Many of us have gas grills at our houses, yours truly included, but how many of you aware of the dangers involved with these things?  Earlier this month, a taco truck in Philadelphia was blown to pieces due to a leak in the propane tank.  Twelve injured, five critically.  Wow!  Could something like this happen at your house?

Actually, according to investigators, it happens more often than you think.  How about this…7,000 gas grill fires every year due to leaking propane.  This according to the National Fire Prevention Association.
Last year, Byron Fuchs was grilling for a Fourth of July party at his home in West Palm Beach, Florida. He bent over to light his propane barbecue when there was an explosion, engulfing his body in a wall of fire. "As soon as I did it, I looked down at my arm and I saw the skin melt off," he said.
Turns out he left the propane on too long, which caused it to build up inside the grill and ultimately ignite.  A closed lid on a propane grill, with the gas turned on, is an accident waiting to happen.  Never ignite your grill with the lid closed.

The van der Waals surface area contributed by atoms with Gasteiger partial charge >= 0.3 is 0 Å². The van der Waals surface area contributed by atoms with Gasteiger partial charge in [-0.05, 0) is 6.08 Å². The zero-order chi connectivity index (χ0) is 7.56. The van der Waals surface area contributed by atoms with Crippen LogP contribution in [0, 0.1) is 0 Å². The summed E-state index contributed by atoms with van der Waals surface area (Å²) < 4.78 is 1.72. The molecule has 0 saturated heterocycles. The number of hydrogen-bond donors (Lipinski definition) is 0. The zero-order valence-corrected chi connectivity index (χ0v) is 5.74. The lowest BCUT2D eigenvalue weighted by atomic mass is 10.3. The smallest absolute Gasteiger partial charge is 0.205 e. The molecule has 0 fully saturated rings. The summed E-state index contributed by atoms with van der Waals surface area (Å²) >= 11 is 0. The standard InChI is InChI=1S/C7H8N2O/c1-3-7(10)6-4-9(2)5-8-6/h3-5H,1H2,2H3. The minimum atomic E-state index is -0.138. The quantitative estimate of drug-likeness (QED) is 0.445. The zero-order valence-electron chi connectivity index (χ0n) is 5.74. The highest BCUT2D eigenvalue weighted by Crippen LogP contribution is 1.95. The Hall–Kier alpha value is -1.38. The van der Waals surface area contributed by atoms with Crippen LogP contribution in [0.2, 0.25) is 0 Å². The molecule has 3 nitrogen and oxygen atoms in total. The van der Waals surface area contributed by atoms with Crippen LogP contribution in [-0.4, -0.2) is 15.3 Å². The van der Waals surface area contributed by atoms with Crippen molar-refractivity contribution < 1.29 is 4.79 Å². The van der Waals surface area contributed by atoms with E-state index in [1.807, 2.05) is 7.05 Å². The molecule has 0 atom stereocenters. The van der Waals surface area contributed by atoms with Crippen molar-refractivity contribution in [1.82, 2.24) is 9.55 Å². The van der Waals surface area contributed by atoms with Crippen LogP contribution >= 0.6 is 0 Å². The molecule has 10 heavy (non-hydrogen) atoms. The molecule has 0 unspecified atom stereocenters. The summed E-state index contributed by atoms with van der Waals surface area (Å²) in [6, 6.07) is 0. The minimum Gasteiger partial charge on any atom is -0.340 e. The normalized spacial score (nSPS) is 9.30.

This guy got second-degree burns on his arms as well as other burns on his legs, "and of course my face, my hair caught on fire," he said. And he isn't alone: If you were to do a youtube search of propane grill mishaps, you would be amazed at what you find.  Take a look at this video that I found just so you can get an idea how powerful a blast can actually be.
Something else you can do to test for leaks is the old soapy water test. Spray your hoses and connections with the soapy water and if you see bubbles, guess what, you have a leak that needs to be fixed.  The industry says grills are safe if used properly. And experts say there is even more you can do. Here are some other tips that are usually printed somewhere on your grill or propane tank.  Read and heed!
If you keep hitting the igniter switch and your barbecue doesn't light right away, don't keep hitting it: Shut off the gas completely, and wait three to five minutes before trying to light it again. If gas has built up, that will give it time to dissipate.
Also, keep your grill at least three feet away from your house: That way, if there is a fire, it doesn't spread.
 And, of course, follow the instructions on your grill or propane tank — they're always printed right on the side.